How to Meditate:
Simple Steps for Meditation Beginners
Set a regular schedule
The first step is committing to a regular, daily practice. Setting aside time for formal meditation is an important way to establish a routine and get comfortable with the practice. Even just a few minutes a day can make a big difference.
Meditation isn’t only
about the mind—
it’s also about the body.
Sit in a comfortable position
Find a quiet space where you can relax. Sit up straight—on the floor, on a cushion, or in a chair—a straight spine will help you to stay alert for your meditation. Don’t perch or lean back. By being still, you will feel directly whatever you are experiencing in your body at the moment because you are not moving away from it.
If you would like to sit on the floor, cross your legs comfortably in front of you. You can also sit on cotton battings or cushions which can support your body in sitting with better posture.
If you sit on a chair, sit comfortably with your hands resting in your lap or on your knees. Keep your back straight —sitting at the front of the seat might help.
Your neck should be relaxed, with your chin slightly tucked in.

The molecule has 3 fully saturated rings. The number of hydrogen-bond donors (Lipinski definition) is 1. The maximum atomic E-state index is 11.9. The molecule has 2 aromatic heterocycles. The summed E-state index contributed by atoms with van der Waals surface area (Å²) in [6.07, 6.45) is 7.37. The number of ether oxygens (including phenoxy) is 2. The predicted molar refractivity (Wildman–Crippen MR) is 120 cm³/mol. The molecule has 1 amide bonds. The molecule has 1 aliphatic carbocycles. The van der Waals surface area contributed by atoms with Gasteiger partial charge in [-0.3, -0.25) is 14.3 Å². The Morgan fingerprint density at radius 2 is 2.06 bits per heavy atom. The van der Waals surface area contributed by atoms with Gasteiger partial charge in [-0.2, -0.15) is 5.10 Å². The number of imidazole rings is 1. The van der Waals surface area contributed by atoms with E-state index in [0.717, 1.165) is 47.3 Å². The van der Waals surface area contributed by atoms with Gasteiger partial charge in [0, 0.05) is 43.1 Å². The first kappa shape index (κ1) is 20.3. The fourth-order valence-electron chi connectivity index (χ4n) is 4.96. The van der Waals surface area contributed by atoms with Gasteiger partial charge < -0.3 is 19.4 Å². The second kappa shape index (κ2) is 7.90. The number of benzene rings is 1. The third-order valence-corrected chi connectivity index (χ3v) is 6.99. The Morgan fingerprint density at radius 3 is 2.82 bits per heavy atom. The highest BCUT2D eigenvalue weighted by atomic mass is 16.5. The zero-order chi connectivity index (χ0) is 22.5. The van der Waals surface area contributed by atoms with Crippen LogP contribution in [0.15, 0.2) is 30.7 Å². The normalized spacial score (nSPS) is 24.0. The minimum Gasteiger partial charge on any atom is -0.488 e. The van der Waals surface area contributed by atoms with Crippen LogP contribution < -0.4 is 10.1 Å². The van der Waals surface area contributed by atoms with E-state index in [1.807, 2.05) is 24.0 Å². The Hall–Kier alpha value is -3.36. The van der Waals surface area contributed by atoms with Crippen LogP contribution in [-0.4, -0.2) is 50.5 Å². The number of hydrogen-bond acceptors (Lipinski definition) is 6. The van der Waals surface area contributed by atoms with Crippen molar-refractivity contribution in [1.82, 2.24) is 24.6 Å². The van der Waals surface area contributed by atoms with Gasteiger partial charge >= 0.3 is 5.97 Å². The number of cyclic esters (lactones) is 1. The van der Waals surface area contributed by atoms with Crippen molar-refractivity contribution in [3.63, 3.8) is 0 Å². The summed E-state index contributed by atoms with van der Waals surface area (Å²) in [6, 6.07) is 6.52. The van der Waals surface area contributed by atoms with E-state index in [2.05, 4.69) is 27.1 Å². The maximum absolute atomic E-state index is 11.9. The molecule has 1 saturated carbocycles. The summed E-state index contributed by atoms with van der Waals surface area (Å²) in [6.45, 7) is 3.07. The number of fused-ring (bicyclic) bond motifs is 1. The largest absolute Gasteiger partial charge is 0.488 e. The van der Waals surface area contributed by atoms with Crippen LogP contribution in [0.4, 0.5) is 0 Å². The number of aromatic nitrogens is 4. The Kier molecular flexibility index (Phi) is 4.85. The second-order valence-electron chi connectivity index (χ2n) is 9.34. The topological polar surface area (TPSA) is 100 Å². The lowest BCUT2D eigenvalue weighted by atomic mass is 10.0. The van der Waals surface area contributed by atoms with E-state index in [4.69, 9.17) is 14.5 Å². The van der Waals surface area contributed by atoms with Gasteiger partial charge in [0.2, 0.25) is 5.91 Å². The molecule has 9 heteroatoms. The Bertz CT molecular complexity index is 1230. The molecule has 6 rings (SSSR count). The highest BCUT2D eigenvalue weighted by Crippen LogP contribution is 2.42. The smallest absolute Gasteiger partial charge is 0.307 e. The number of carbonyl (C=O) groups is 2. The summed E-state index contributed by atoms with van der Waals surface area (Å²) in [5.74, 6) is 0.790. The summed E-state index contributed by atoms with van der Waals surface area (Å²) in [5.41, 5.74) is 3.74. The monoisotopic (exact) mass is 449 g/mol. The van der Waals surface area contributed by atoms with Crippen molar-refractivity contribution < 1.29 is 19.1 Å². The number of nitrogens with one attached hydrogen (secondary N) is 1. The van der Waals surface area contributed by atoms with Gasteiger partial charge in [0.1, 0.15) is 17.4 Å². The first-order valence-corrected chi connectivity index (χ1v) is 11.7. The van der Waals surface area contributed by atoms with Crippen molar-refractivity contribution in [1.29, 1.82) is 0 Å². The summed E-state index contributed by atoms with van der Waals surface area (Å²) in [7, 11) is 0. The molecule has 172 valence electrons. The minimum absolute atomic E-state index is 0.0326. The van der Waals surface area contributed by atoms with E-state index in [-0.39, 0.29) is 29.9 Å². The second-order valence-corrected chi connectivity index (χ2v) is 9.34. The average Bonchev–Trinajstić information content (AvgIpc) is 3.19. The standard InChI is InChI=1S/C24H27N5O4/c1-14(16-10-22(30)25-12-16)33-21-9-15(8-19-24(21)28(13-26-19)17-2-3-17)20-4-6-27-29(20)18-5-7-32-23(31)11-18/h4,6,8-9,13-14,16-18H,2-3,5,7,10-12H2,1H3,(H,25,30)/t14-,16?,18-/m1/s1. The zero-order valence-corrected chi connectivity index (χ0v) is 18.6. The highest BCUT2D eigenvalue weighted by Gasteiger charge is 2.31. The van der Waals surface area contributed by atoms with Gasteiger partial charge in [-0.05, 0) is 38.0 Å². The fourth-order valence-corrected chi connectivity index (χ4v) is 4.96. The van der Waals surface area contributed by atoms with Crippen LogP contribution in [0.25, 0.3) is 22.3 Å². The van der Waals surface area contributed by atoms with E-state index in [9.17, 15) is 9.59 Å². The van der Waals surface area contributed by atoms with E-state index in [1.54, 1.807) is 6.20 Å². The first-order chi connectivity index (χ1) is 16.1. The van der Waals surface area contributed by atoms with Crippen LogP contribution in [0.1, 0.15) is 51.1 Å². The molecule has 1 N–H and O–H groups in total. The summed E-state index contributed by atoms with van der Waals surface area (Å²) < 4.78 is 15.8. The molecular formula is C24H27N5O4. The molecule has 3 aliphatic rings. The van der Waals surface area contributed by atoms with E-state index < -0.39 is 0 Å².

Gently close your eyes and begin by taking some deep breaths. Try taking a few “cleansing breaths” by inhaling slowly through your nose and then exhaling out your mouth. After a few cleansing breaths, continue to breathe at a normal relaxed pace through your nose with your lips gently closed.
Let your thoughts float
After few minutes of meditation, your mind will wander away from the focus on the breath in the lower abdomen to thoughts, planning, daydreams, drifting along, and so on. Observe the inner dialogue playing in your mind. Let it float by. What are you thinking? What are you feeling? Just observe; don’t engage.
Guide your attention back to breathing
Then try to bring your attention to your breathing. Don’t make any effort to change it, just observe the rising and falling sensation that it creates in your body. Notice where these sensations occur—be it your belly, your chest, your shoulders, or anywhere else. For a few moments, focus on the quality of each breath, noting whether it’s deep or shallow, long or short, fast or slow. Begin silently counting the breaths.
Take it with you
Before standing up, form a clear idea about what you’re going to do next, like brushing your teeth, making a cup of tea, or getting your keys to leave the house. It’s so easy to just jump up off the seat and lose the calm and spacious quality you’ve just created. Try to carry this awareness with you to the next activity.